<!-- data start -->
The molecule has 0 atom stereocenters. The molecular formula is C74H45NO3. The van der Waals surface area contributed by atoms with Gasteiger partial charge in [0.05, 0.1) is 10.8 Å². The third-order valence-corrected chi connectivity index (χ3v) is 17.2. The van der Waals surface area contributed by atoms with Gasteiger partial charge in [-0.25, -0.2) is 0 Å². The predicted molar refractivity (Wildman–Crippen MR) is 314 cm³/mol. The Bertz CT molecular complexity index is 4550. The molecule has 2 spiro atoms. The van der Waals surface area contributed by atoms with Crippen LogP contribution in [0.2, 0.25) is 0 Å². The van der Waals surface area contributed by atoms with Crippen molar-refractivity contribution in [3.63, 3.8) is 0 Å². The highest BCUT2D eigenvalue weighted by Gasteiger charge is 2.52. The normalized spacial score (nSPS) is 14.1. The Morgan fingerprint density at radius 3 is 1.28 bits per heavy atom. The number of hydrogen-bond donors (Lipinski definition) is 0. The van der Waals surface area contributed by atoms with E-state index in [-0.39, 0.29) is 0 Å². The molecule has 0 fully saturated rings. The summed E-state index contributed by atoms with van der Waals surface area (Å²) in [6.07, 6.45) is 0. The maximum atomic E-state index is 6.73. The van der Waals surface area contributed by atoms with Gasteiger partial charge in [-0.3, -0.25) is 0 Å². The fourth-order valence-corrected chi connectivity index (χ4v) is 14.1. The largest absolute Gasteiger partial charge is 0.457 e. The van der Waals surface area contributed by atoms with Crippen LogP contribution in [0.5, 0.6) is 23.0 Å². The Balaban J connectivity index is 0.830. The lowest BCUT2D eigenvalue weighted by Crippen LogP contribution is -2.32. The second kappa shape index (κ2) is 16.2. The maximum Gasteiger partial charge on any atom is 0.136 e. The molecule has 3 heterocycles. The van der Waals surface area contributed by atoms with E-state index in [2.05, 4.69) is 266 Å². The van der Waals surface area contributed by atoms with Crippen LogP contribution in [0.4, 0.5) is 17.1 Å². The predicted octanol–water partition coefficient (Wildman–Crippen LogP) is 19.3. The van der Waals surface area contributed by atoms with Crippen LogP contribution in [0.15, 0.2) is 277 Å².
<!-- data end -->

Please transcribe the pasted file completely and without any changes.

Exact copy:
The molecule has 0 atom stereocenters. The molecular formula is C74H45NO3. The van der Waals surface area contributed by atoms with Gasteiger partial charge in [0.05, 0.1) is 10.8 Å². The third-order valence-corrected chi connectivity index (χ3v) is 17.2. The van der Waals surface area contributed by atoms with Gasteiger partial charge in [-0.25, -0.2) is 0 Å². The predicted molar refractivity (Wildman–Crippen MR) is 314 cm³/mol. The Bertz CT molecular complexity index is 4550. The molecule has 2 spiro atoms. The van der Waals surface area contributed by atoms with Crippen LogP contribution in [0.2, 0.25) is 0 Å². The van der Waals surface area contributed by atoms with Crippen molar-refractivity contribution in [3.63, 3.8) is 0 Å². The highest BCUT2D eigenvalue weighted by Gasteiger charge is 2.52. The normalized spacial score (nSPS) is 14.1. The Morgan fingerprint density at radius 3 is 1.28 bits per heavy atom. The number of hydrogen-bond donors (Lipinski definition) is 0. The van der Waals surface area contributed by atoms with E-state index in [-0.39, 0.29) is 0 Å². The molecule has 0 fully saturated rings. The summed E-state index contributed by atoms with van der Waals surface area (Å²) in [6.07, 6.45) is 0. The maximum atomic E-state index is 6.73. The van der Waals surface area contributed by atoms with Gasteiger partial charge in [-0.3, -0.25) is 0 Å². The fourth-order valence-corrected chi connectivity index (χ4v) is 14.1. The largest absolute Gasteiger partial charge is 0.457 e. The van der Waals surface area contributed by atoms with Crippen LogP contribution in [0.5, 0.6) is 23.0 Å². The Balaban J connectivity index is 0.830. The lowest BCUT2D eigenvalue weighted by Crippen LogP contribution is -2.32. The second kappa shape index (κ2) is 16.2. The maximum Gasteiger partial charge on any atom is 0.136 e. The molecule has 3 heterocycles. The van der Waals surface area contributed by atoms with E-state index in [2.05, 4.69) is 266 Å². The van der Waals surface area contributed by atoms with Crippen LogP contribution in [0.4, 0.5) is 17.1 Å². The predicted octanol–water partition coefficient (Wildman–Crippen LogP) is 19.3. The van der Waals surface area contributed by atoms with Crippen LogP contribution in [0.15, 0.2) is 277 Å².